JPMorgan's Stellar Results Show Strength of Broad Portfolio

JPMorgan Chase (JPM) demonstrated why it's one of the strongest banks in the country today, reporting earnings of 74 cents a share, handily beating Wall Street expectations of 64 cents a share. With its broad portfolio, the bank was able to make big strides in the better performing parts of the financial economy, which helped offset weaknesses in several other areas.

JPMorgan reported first-quarter 2010 net income of $3.3 billion, up 55% from the first quarter of 2009, and revenue of $27.6 billion, up 11% from the same period last year.

Its overall investment banking revenue of $8.3 billion was down slightly from last year's $8.4 billion, JP Morgan's fixed-income trading desks pulled ahead with a stellar performance bringing in $5.5 billion, up from $4.9 billion last year.

An Improving Picture

CEO Jamie Dimon indicated that he is seeing signs of improvement in the economy despite setbacks. "While the economy still faces challenges, there have been clear and broad-based improvements in underlying trends. We believe these improvements will continue and are hopeful they will gather momentum, resulting in a strong recovery," he said.

However, the bank's real estate portfolio continues to be a drag. Loan losses accelerated at all levels, while new business fell. Mortgage loans both in the high end and lower end performed poorly. The bank wrote off $459 million prime mortgage loans, compared with $312 million last year, while subprime mortgage charge-offs also increased to $457 million, up from $364 million in the prior year. Still, as Dimon noted, delinquencies were starting to stabilize, which could lead to lower charge offs in the future.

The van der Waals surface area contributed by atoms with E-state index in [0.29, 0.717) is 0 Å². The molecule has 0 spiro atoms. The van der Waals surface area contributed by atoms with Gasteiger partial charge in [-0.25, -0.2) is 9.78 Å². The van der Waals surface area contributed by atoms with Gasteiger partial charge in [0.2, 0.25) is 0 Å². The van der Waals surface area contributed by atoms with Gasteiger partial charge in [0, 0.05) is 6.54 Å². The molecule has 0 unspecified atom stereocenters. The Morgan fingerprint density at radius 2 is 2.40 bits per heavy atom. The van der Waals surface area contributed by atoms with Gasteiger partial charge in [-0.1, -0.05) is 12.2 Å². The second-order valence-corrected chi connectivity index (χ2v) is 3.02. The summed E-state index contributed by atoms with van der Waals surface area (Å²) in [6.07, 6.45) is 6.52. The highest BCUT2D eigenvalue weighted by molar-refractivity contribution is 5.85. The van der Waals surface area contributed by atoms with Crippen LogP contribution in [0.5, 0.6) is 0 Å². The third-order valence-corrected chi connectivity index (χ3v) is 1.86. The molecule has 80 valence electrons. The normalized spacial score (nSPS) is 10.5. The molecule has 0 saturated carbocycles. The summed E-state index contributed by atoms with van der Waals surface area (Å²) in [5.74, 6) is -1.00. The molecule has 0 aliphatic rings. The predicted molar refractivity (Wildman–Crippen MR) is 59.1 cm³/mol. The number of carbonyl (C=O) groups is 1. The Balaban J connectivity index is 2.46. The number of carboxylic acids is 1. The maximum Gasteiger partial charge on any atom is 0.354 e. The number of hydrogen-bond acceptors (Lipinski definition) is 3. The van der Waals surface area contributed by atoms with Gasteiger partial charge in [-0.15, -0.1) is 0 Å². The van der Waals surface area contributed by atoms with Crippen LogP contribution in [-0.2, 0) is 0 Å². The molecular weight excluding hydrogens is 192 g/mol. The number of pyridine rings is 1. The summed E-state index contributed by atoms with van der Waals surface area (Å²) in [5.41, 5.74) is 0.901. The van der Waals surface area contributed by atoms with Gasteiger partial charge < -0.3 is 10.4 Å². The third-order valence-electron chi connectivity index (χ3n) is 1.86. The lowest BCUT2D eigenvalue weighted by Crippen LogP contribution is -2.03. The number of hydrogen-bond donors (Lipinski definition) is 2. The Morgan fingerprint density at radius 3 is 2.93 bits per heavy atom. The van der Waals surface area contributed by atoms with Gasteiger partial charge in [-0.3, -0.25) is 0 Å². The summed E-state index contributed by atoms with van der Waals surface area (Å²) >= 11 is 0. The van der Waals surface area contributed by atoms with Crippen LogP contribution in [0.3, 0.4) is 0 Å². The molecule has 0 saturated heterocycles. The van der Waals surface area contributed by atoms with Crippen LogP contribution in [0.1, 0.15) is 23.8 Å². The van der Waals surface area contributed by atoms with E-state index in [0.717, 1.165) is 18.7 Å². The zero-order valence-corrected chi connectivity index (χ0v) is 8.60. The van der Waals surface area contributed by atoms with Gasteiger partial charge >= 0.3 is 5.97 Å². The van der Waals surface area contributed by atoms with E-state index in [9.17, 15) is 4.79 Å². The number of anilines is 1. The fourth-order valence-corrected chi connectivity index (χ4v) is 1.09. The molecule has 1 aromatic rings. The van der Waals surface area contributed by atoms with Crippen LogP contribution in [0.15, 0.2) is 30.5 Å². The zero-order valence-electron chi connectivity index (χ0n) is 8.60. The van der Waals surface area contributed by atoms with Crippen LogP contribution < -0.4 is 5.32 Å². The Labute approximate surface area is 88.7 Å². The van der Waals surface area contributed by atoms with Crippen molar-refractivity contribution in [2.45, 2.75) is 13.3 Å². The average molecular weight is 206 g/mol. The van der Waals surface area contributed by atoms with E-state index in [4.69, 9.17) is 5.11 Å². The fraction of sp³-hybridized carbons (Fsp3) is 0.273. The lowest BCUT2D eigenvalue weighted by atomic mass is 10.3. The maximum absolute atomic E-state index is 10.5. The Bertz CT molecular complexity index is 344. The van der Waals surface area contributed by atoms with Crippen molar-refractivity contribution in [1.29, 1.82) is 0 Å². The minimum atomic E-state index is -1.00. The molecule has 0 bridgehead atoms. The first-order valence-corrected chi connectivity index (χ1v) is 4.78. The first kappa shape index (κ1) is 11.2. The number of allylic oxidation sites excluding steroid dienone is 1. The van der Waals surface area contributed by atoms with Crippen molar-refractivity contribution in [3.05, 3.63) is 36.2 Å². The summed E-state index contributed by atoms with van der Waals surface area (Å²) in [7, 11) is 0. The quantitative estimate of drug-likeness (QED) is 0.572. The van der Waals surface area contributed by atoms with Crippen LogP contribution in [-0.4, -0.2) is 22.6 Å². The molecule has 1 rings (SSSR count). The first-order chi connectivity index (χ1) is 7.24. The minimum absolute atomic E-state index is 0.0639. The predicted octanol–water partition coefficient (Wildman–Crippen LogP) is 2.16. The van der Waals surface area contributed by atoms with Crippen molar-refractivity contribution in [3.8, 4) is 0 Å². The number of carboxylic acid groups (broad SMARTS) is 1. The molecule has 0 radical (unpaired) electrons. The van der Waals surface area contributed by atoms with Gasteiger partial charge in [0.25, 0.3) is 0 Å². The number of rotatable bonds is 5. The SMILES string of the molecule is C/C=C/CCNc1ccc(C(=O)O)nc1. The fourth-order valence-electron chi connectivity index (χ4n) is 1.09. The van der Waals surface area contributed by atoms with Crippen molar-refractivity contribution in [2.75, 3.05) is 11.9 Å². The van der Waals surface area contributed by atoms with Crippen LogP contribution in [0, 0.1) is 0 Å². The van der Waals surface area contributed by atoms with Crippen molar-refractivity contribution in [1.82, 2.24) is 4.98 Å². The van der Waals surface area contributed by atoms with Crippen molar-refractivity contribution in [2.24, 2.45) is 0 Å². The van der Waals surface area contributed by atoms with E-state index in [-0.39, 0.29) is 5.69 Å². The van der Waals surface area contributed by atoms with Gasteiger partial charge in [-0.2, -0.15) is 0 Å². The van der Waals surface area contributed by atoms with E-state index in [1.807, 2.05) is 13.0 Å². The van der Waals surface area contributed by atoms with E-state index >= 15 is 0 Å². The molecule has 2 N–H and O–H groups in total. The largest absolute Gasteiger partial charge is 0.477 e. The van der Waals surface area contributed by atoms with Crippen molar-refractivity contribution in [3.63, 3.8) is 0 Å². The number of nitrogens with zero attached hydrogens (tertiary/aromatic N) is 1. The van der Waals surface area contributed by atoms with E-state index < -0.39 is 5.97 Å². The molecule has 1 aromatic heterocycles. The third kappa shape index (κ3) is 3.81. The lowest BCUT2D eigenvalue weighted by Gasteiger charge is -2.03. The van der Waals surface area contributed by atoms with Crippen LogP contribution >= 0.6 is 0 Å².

The losses aren't going to be quickly offset by newer loans either -- its mortgage loan originations totaled $31.7 billion, down 16% from the prior year and 9% from the prior quarter. And its new home equity loans totaled $302 million, down 67% from the prior year and 25% from the prior quarter.

Even so, these lower loan volumes are roughly in line with expectations. Oppenheimer's banking analyst Chris Kotowski noted in a report that "loan volumes were shrinking at a 7.8% year-over-year rate in late March."

More Business in Small Business

At the same time, some other areas were starting to perk up. For instance, the bank is starting to build up its auto loans business, where originations were up 13% to $6.3 billion. JPMorgan also plans to increase small-business lending to $10 billion in 2010. Dimon said: "During the quarter, we extended more than $2.1 billion in new small-business credit, with business banking originations nearly doubling from last year."

Clearly, if the economy picks up, auto sales improve and small businesses also start borrowing, JP Morgan could be poised for even more profits this year, especially as loan losses start winding down in other areas.